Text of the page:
Sexual orientation, human rights protections, case law and legislation Introduction. The Code states that it is public policy in Ontario to recognize the inherent dignity and worth of every person and to provide for equal rights and opportunities without discrimination. The provisions of the Code are aimed at creating a climate of understanding and mutual respect for the dignity and worth of each person, so that each person feels a part of the community and feels able to contribute to the community. Every person in Ontario has a right to be free from discrimination and harassment relating to sexual orientation in the all the social areas protected by the Code. These include employment, services, goods and facilities, housing accommodation, contracts and membership in trade unions and vocational associations. Sexual orientation “Sexual orientation” is not specifically defined in the Code. However, the OHRC recognizes that sexual orientation is more than simply a “status” that an individual possesses; it is an immutable personal characteristic that forms part of an individual’s core identity. Sexual orientation encompasses the range of human sexuality from gay and lesbian to bisexual and heterosexual orientations, including intimate emotional and romantic attachments and relationships. It is most commonly gay and lesbian people who make claims of discrimination on the basis of sexual orientation. However, the protection of the Code extends to all individuals who are denied equal treatment because of sexual orientation. The Code also prohibits discrimination because of gender identity, such as that faced by transsexual, transgender and intersex persons. These protections are extended on the basis of sex rather than sexual orientation, and are discussed in the OHRC’s Policy on discrimination and harassment because of gender identity.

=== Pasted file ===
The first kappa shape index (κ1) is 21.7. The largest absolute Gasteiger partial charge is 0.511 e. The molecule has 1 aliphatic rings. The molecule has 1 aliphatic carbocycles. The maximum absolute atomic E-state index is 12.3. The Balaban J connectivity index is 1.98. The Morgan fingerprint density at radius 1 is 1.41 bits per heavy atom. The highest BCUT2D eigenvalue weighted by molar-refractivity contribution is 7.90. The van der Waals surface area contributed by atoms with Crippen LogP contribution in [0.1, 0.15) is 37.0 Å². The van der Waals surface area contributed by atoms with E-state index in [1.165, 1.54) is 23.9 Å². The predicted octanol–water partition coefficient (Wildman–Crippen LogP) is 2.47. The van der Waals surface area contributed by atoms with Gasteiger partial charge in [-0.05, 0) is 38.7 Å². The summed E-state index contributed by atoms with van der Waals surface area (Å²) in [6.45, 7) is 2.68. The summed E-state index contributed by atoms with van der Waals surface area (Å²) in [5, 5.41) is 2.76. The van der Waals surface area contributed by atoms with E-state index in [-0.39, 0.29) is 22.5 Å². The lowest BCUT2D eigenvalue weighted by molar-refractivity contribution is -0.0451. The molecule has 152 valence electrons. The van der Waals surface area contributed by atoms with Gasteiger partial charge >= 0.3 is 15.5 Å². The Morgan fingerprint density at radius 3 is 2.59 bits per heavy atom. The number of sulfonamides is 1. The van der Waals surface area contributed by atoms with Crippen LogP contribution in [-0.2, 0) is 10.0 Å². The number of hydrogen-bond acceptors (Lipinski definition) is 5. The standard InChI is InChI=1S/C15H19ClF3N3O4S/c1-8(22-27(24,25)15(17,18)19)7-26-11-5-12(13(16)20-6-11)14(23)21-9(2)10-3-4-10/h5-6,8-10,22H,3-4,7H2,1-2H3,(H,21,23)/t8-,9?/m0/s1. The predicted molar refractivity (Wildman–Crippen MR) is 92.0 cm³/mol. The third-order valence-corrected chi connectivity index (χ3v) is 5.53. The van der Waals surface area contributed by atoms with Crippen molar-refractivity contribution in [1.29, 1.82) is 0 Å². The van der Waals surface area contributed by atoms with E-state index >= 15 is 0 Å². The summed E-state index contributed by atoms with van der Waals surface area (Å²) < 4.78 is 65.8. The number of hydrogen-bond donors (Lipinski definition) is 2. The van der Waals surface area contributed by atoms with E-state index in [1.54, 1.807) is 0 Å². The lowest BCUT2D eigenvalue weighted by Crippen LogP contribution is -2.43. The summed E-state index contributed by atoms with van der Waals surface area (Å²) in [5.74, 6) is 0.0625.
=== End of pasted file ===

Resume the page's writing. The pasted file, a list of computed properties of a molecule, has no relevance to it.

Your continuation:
GENDER IDENTITY IN THE WORKPLACE: AN OVERVIEW